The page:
Thursday, 30 January 2014

Three Levels of Activity Design

When we design training exercises, they have three levels.

Well, actually, that's not quite fair. In fact, all training exercises and activities have three levels. It's just that most trainers don't know about the third level, so the results of the activity are unpredictable and the training program fails to achieve its outcomes. This is a particular problem with 'team building' events run by the people who manage outdoor activity centres and the like.

The result is that your team gets a day off, has a lovely time, but completely fails to address the reasons why they're not performing effectively.

Activity Structure The rules of the activity itself; what to do with what, where and when
Learning Outcome What the trainer wants the learners to take away from the activity, such as the conclusion that 'teamwork is important'
Learning Experience What the learners have to covertly do or experience in order to achieve the learning outcome

The third level of Learning Experience, the hidden level, is missing when the trainer focuses on the learning outcome. The problem with the top two levels is that the learners know that they're happening, so they 'play along' and second guess what's supposed to happen. Partially, we could see this as a conspiracy with the trainer, who of course wants an easy life and wants the learners to write "I learned that teamwork is important" on their feedback forms, therefore proving that the trainer did a great job.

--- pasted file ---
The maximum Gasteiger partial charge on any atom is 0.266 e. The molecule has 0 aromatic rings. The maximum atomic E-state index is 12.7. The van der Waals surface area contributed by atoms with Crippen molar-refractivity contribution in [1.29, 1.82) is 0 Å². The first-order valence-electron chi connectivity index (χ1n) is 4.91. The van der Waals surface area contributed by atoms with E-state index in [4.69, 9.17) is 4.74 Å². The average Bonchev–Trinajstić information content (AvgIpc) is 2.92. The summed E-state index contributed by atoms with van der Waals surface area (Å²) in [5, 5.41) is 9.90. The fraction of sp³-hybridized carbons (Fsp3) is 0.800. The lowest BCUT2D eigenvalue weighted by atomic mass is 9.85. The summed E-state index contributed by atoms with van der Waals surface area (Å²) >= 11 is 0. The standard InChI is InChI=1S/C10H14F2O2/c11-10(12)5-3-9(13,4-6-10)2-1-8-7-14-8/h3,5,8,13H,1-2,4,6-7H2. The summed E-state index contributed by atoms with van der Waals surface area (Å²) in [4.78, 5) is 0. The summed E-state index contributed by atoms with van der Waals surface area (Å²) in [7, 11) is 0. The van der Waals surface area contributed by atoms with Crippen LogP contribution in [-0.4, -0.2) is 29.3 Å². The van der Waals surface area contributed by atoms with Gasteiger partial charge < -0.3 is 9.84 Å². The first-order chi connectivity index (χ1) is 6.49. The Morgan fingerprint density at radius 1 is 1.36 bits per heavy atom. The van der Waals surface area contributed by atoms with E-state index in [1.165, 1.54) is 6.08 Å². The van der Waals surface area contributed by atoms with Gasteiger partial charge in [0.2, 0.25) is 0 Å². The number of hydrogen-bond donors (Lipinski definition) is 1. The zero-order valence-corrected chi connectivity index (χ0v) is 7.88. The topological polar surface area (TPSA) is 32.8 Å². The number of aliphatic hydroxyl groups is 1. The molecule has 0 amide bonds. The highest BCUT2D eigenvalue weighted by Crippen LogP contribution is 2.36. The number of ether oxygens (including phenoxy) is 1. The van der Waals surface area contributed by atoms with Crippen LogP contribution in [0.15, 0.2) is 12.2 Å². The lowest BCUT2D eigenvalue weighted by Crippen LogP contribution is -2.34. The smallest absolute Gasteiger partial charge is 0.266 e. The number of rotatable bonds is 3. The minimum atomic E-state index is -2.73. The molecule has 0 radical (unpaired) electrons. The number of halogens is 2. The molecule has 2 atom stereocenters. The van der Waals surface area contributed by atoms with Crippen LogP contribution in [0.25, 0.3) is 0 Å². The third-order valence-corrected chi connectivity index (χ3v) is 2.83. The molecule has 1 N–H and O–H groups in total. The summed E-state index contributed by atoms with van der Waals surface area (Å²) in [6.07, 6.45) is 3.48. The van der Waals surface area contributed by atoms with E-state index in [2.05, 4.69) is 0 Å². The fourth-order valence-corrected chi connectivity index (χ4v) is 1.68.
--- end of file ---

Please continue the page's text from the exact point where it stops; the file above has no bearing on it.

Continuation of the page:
Whilst the learners may be able to recite this great insight, it doesn't mean anything to them. Most importantly, it makes absolutely no difference to how they perform as a team.

What does make a difference is what they do, what they experience, that they don't know is happening until it's over and they have achieved something much more valuable than a superficial learning outcome.


What's the difference between conscientious and lazy staff?

Not much, it turns out.

Because we can only see what's happening on the outside, it's easy to think that conscientious, careful, customer caring staff always do the right thing, therefore they don't even think about doing things the wrong way.

Lazy staff, on the other hand, don't care about the customer, therefore they don't think about how their actions affect the customer.

Actually, this isn't quite true.

Friday, 24 January 2014

Comparing the Average

When we model high performers, we don't compare the highest to the lowest, we compare the highest to the average. The difference between your best and worst staff isn't performance - it's intention.

Thursday, 16 January 2014

You Can Trust Me, I'm a Scientist


For the past 50 years,we've been talking about the power of authority, all because Stanley Milgram conducted a famous experiment. Derren Brown even reproduced the experiment on TV, with the same shocking results. But you have to remember, he's a magician, whereas Milgram was a serious scientist working under strict experimental conditions.

Or was he?

A new book by Gina Perry, 'Behind the Shock Machine', shows that, in fact he manipulated the experiment and the data to show the result that he wanted.

So are our views of authority changing, or was our point of reference just a lie all along?

You can find out more about the book here:

http://lareviewofbooks.org/essay/psych-lies-and-audiotape-the-tarnished-legacy-of-the-milgram-shock-experiments